My coop board decided, on their own, to change both the pet rules and the sublet rules. The owners were never given the chance to vote. When I approached the building management company about this, she stated that 'if everyone voted on everything we wouldn't get anywhere'. Now, this is not a matter of whether to put a plant in the common areas. Both changes affect owners financially. Meanwhile, my building only has 30 units. It's not that difficult to vote.
I closed on this apartment 6 months before the changes, and I bought this unit in this building, because of the pet/sublet rules. Now, they are changed.
Do I have anything to stand on? Where can I find NYC law to research on this?
Hello, a shareholder is wanting to put skylights in their top floor unit where one does not exist. They have it in their architecture plans that were submitted to the board. I'm worried about not having anything in writing that states the expectations for who maintains these skylights or how to deal with the skylights in the event the coop wants to utilize the roof for another purpose, such as a roof deck or solar. Does anyone here have experience with a situation such as this? Many thanks in advance.> Join the conversation Comments (1)
Thoughts on the pros and cons of a chiller vs heat pump system.> Join the conversation
How many water shutdowns to a fully occupied building or development with primarily seniors is to many before reaching out to the DOB , DOH, or HPD , ?
The cooperators at Gouverneur Gardens , lower Eastside gone with no water to 782 apartments from 8am to after 11pm yesterday ,Thursday , 8/18/22.
The Property Manager was off site using " Building Link " to communicate to shareholders that many don't even use. . The Board was unavailable to anyone too.
The development is going through a capital project that's grossly mismanaged at every level.
Buildings , cleaned once a week, pest control inadequate , duct tapes , flyers , all over the walls, and contractors using both of our elevators . Your thoughts>>>
More needs to happen to regulate the storage of e- bikes and scooters . The Board at Gouverneur Gardens at the Lower East Side is a sleep on this issue . Your Thoughts
My co-op has radiators that do not have heat controls.
The heat can only be turned on or off by the maintenance staff. We were told we can either have it on or off. There is no middle.
The heat is unbearable in the winter so many shareholders have the heat turned off and have opted to use electric heaters, which I think presents a dangerous situation.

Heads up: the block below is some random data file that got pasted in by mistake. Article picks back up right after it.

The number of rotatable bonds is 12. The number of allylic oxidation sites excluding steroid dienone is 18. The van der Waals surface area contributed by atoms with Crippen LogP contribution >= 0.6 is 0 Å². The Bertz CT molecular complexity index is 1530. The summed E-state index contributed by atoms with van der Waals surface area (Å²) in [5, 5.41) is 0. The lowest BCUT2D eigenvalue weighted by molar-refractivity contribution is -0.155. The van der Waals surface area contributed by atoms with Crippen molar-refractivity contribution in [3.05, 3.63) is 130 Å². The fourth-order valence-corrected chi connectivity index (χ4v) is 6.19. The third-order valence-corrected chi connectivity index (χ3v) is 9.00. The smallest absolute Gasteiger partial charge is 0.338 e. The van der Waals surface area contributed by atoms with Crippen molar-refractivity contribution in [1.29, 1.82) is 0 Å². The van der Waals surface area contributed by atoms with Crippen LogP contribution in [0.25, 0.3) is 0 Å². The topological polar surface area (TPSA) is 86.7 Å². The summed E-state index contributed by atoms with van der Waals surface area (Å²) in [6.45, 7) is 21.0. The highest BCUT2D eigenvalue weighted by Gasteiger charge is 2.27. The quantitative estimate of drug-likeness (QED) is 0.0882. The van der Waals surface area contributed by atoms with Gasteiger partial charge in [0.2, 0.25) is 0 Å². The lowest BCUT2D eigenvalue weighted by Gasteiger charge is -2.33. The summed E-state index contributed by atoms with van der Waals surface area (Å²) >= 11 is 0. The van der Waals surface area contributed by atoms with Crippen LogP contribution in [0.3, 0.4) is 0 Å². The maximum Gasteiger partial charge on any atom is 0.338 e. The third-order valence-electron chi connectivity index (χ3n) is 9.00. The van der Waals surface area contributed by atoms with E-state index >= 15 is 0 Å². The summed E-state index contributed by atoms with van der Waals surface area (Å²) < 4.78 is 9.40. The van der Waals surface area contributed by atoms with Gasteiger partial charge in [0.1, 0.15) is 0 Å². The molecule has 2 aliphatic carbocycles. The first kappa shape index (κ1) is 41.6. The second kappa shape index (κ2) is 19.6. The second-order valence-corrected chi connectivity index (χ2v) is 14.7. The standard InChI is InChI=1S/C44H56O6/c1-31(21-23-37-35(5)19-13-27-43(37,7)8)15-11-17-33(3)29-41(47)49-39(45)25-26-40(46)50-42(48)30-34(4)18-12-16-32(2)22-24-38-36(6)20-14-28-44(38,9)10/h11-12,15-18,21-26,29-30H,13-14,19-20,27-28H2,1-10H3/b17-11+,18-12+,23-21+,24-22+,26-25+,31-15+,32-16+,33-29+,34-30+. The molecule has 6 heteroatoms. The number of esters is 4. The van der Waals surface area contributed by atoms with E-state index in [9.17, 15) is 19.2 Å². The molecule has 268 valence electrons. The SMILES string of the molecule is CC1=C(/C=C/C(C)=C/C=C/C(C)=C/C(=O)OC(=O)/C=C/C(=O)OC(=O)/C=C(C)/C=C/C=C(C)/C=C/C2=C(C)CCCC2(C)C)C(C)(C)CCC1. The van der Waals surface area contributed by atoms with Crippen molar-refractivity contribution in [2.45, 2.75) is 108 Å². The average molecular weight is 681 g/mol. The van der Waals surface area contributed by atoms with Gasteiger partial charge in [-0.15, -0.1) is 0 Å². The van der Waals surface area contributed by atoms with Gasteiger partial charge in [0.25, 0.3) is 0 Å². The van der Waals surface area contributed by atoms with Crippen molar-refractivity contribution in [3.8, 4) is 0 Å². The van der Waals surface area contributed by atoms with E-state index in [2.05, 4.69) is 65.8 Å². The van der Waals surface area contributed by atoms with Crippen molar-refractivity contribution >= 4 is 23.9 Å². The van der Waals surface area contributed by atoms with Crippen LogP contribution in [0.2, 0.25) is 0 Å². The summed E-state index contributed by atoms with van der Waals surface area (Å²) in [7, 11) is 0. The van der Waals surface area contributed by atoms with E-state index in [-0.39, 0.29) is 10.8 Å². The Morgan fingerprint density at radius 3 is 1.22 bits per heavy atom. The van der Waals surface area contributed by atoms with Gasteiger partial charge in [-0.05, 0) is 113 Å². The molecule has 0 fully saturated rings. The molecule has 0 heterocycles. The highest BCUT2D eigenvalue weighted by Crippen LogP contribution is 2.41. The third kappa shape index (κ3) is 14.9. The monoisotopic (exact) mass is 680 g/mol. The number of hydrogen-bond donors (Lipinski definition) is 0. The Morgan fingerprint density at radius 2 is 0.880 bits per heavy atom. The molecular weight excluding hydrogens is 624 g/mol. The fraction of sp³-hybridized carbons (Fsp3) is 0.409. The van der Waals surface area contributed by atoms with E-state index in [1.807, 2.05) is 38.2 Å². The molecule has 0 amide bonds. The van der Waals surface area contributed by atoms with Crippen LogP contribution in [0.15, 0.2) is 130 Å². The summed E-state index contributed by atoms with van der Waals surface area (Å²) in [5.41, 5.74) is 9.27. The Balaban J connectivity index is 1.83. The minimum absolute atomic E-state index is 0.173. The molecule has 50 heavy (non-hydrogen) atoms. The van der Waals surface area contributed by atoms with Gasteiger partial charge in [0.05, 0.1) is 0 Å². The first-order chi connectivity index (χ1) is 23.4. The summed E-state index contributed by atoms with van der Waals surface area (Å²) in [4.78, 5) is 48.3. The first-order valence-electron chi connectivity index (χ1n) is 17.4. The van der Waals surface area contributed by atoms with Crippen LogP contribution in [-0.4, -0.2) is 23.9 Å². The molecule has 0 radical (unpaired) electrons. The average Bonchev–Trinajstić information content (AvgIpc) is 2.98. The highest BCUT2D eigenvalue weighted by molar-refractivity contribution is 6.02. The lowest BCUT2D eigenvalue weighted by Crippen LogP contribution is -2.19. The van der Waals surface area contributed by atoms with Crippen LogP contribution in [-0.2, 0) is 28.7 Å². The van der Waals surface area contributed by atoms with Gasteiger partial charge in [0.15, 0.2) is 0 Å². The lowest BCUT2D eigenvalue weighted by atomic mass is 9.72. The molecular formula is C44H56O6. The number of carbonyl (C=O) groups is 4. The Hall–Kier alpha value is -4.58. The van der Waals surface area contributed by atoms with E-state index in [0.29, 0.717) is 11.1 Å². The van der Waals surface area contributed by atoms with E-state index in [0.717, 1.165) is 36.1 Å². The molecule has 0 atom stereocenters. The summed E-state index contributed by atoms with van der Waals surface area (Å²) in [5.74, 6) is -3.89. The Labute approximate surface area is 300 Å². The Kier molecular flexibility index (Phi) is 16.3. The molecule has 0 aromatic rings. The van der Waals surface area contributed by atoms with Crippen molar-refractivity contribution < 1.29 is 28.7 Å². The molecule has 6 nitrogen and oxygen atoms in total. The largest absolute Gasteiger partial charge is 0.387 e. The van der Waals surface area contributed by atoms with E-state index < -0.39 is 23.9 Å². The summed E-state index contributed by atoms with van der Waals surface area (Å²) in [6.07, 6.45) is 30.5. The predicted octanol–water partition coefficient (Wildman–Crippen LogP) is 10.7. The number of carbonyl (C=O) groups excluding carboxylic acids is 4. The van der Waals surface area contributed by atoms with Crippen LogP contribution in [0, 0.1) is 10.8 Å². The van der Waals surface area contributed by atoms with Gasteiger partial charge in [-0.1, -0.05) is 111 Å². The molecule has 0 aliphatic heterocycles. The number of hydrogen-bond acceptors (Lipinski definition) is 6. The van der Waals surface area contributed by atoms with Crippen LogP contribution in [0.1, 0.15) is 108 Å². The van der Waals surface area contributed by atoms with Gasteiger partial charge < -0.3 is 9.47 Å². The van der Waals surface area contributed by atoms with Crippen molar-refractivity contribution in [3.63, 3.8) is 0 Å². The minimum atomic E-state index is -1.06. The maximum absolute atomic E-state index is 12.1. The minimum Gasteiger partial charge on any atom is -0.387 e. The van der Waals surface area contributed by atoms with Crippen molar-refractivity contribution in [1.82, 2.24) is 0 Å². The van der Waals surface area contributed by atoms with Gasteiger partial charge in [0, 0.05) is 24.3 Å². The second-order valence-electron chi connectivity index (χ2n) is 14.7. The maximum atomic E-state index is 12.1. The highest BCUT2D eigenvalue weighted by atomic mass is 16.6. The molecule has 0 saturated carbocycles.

we have been told to leave the windows opened or the air conditioning on rather then have them shut the heat because they will not come back and forth to turn everyone's heat on and off, which I understand but their solution to the heat situation is unhealthy. Any suggestions on how we, the shareholders, can remedy the situation will be greatly appreciated.
Would like to hear anyone’s thoughts on the below:
- is it appropriate for a Super to hire a relative to be a porter so then a direct report?
- is it appropriate that a Super buys a unit even though the co-op pays for his unit? So either he flips the purchased unit or has a relative live in it? So then becomes an employee besides a shareholder.
- is it appropriate that a managing agent purchases a unit in a co-op and then flips it?
In the case of our 12-building co-op, the Cozy covers have now been installed in at least 80% of the units. Thus the Co-op has met the standard of the law and need not worry about being out of compliance. Despite that, as shareholders we agree that the board has the right to require Cozies to be installed in remaining units, if it so chooses. However, this would means requiring some shareholders to demolish thousands of dollars of custom woodwork and other installed renovations — shelves, cabinets, etc, and in one case, a wall. The board is saying that individual shareholders must bear the cost of demolition and replacement alone, and to accept the corresponding reduction in value of their units and the loss of habitability and enjoyment during this work. It is saying that individuals must find and contract for these changes and complete them by Jan 2023. Moreover, it has established a near deadline (July 1) for committing, beyond which shareholders will be fined. It threatens legal action against shareholders who do not meet these deadlines, and has refused thus far requests for a meeting with those affected. We regard this policy as a wildly inequitable special assessment on a minority of shareholders, requiring them to pay far more than their proportionate shares for a co-op–wide project. We hope that the board will reconsider granting exemptions to shareholders who can document their built-in renovations, saving the co-op as well the unnecessary expense.> Join the conversation
Introduce yourself to other members of Board Talk! Log in below or register here.
Board Talk members who registered prior to March 9th, 2016 will need to reset their password.
Habitat U: learn about how to manage a building, and what you should know as a co-op or condo board member.
Search, by word or phrase, all magazine articles from January 2002 to present. You may print or email your results. Print subscribers receive free access to the Habitat Article Archive.